Jon Stewart on the tea party
This is why history is important… IT’S REPEATING ITSELF! The Tea Party and the nutcase right is nothing new. Back when FDR was President, it was known as the American Liberty League, in the case of this pic, it’s the John Birch Society. The father of the Koch brothers was a founding member of JBS….dun dun dun…CONSPIRACY!!! There are always those on the right who smear anyone who opposes them as “communist, socialist, radical, etc”. Lucky for us, progress keeps moving forward (socially at least) and the nutcases lose. Also, as an avowed anti-capitalist/socialist/radical, I take offense to putting centrist statist liberals in my camp. They cave to their corporate masters, we fight back.
If you think FDR, JFK, or Obama is a socialist, I have a tip for you: read a book/get smarter, because you’re probably a moron.
Got this off of facebook:
Rhetoric sound familiar? It’s just Koch reruns from the 1960s.
“This bulletin was distributed by the hateful John Birch Society which is the predecessor of today’s Tea Party … IN FACT … one of the founding members of The John Birch Society was Fred Koch - FATHER of David and Charles Koch. The Koch brothers started and funded the Tea Party. It is all one in the same.”
Quick learn: http://en.wikipedia.org/wiki/American_Liberty_League
Also, check out the Businessman’s plot. A plan set up by the 1% of the day and the American Liberty League to overthrow FDR and install a fascist state in the USA. http://en.wikipedia.org/wiki/Business_Plot
Luckily Marine Corps Major General Smedley Butler blew the cover of the plot by going public with the info. He said that he “wouldn’t be a gangster for capitalism any longer” (he had overthrown several governments in Central America, etc). He wrote a book called “War is a Racket” which he told all about how war benefited corporate interests. Also, he’s a two time medal of honor winner, which should make him a credible person to the far-right crypto fascists.
The author offers one of her periodic assessments of America’s potential to go fascist. And the news is better than it’s been in years.
America has never been without fascist wannabes. Research by Political Research Associates estimates that, at any given time in our history, roughly 10-12 percent of the country’s population has been bred-in-the-bone right-wing authoritarians — the people who are hard-wired to think in terms of fascist control and order. Our latter-day Christian Dominionists, sexual fundamentalists and white nationalists are the descendants — sometimes, the literal blood descendants — of the same people who joined the KKK in the 1920s, followed Father Coughlin in the 1930s, backed Joe McCarthy in the early ’50s, joined the John Birch society in the ’60s, and signed up for the Moral Majority in the 1970s and the Christian Coalition in the 1990s.
Given its rather stunning durability, it’s probably time to acknowledge that this proto-fascist strain is a permanent feature of the American body politic. Like ugly feet or ears that stick out, it’s an unchanging piece of who we are. We are going to have to learn to live with it.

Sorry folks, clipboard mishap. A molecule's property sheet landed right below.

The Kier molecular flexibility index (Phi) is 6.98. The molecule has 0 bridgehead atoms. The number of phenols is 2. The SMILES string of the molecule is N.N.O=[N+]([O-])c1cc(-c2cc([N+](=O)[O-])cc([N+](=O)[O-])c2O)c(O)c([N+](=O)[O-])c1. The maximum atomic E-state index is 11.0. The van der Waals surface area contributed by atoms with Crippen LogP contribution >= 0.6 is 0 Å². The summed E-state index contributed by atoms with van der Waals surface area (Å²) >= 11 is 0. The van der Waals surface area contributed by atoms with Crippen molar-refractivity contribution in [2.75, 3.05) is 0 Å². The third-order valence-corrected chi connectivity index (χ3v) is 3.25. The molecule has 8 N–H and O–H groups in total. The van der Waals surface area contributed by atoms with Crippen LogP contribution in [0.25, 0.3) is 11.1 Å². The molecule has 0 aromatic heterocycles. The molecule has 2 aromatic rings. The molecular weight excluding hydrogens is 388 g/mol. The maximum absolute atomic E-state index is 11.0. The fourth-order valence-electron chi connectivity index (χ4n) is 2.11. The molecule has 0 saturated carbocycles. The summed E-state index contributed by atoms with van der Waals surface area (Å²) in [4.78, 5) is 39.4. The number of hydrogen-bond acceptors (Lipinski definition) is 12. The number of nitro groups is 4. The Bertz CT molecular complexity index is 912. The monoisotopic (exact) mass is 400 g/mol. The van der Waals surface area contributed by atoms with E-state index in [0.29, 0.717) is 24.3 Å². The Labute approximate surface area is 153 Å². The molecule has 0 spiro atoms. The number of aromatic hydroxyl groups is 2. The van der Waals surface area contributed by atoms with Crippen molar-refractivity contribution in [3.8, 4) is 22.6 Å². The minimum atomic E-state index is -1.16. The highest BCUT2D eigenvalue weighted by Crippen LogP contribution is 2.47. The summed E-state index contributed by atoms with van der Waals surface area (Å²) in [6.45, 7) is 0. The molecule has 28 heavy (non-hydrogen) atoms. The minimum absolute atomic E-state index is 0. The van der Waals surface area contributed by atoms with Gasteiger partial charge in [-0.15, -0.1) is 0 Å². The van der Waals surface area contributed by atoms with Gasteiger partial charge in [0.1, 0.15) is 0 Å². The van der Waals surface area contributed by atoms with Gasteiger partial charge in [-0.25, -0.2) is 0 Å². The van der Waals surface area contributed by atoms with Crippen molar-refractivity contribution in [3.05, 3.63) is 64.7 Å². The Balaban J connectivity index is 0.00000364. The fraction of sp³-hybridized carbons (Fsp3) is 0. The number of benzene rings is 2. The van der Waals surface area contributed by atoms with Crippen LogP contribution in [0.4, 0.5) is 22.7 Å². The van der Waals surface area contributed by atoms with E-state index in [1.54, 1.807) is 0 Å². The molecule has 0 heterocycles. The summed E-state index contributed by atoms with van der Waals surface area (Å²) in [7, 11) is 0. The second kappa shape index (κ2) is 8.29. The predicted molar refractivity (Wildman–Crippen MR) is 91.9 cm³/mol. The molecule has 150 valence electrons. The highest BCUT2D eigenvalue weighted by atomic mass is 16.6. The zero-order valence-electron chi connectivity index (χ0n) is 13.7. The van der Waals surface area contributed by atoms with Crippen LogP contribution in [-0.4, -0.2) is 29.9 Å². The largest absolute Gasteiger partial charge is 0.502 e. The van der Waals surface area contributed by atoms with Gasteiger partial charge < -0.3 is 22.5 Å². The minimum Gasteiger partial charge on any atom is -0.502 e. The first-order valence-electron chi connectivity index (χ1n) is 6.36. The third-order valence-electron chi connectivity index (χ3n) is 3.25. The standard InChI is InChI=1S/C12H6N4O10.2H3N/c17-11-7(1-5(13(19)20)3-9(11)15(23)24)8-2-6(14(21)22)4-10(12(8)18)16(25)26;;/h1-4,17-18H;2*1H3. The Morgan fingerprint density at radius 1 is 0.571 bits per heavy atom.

But it’s also true that this faction’s influence on the larger American culture ebbs and flows broadly over time. Our parents and grandparents didn’t have to deal with them much at all, because the far-right fringe was pushed back hard during the peak years of the New Deal. It broke out for just a few short years in the McCarthy era — long enough to see the rise of the Birchers — and then was firmly pushed back down into irrelevance again.
But the country’s overall conservative drift since the Reagan years and the rise of the Internet (which enabled the right’s network of regional and single-issue groups to crystallize into a single, unified, national right-wing culture over the course of the ’90s and ’00s) reenergized the extreme right as a political force. As a result, history may look back on George W. Bush’s eight years as the “Peak Wingnut” era — a high-water mark in radical right-wing influence and power in America.
Now, things are changing again. Every year or so for the past five years, I’ve written about the future prospects for America’s would-be fascists on the far right. And it’s time to take another look, because the political and cultural landscape they’re working in now isn’t at all the same one they were working in even three years ago.
Fascist America: We Were Very Nearly There
The last time I visited this subject in 2010, progressives were reaching a point of maximum despair. In 2008, the GOP had taken its most thorough drubbing since the FDR years. But, just two years on, the far right had not only regrouped; it had taken full control of the Republican Party under the resurgent Tea Party banner — and was getting set to elect some of the country’s most extreme political, social and economic Neanderthals. In the process, it was also about to retake Congress, along with control of over half of the state governorships and legislatures.
And take over it did. In the wake of this victory, the far right’s new electees shifted into overdrive, immediately introducing brutally aggressive legislation to bust unions, disenfranchise Democratic voters and roll back a century of progress on reproductive rights. The speed and power of the onslaught was breathtaking — but it was also driven by desperation. What most pundits missed was the fact that the far right had no time to waste, because both the mood of the country and its basic demographic realities were changing under their feet.
Polls over the past decade show that America is, at its core, a progressive nation in every way that matters, and that this trend is solidifying and expanding with time. As Nancy L. Cohen put it in Delirium: How The Sexual Counterrevolution Is Polarizing America: